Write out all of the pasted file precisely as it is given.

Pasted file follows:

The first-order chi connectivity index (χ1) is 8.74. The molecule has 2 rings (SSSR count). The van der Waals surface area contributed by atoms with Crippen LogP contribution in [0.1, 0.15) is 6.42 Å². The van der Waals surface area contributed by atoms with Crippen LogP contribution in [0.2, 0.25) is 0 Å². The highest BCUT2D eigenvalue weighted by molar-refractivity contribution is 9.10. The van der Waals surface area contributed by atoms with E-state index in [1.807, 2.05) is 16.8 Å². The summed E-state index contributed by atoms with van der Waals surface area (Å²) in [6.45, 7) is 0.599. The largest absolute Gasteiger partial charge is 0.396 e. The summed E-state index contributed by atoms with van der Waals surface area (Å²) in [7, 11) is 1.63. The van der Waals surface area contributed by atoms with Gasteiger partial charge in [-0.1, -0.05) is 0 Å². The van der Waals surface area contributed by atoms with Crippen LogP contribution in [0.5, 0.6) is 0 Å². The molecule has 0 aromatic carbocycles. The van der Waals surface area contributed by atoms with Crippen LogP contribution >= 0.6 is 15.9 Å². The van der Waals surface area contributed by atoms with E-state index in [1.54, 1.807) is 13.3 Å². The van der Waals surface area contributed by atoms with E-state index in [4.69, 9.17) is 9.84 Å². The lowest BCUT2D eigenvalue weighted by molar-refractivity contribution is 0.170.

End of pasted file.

The first-order chi connectivity index (χ1) is 8.74. The molecule has 2 rings (SSSR count). The van der Waals surface area contributed by atoms with Crippen LogP contribution in [0.1, 0.15) is 6.42 Å². The van der Waals surface area contributed by atoms with Crippen LogP contribution in [0.2, 0.25) is 0 Å². The highest BCUT2D eigenvalue weighted by molar-refractivity contribution is 9.10. The van der Waals surface area contributed by atoms with E-state index in [1.807, 2.05) is 16.8 Å². The summed E-state index contributed by atoms with van der Waals surface area (Å²) in [6.45, 7) is 0.599. The largest absolute Gasteiger partial charge is 0.396 e. The summed E-state index contributed by atoms with van der Waals surface area (Å²) in [7, 11) is 1.63. The van der Waals surface area contributed by atoms with Gasteiger partial charge in [-0.1, -0.05) is 0 Å². The van der Waals surface area contributed by atoms with Crippen LogP contribution in [0.5, 0.6) is 0 Å². The molecule has 0 aromatic carbocycles. The van der Waals surface area contributed by atoms with Crippen LogP contribution >= 0.6 is 15.9 Å². The van der Waals surface area contributed by atoms with E-state index in [1.54, 1.807) is 13.3 Å². The van der Waals surface area contributed by atoms with E-state index in [4.69, 9.17) is 9.84 Å². The lowest BCUT2D eigenvalue weighted by molar-refractivity contribution is 0.170.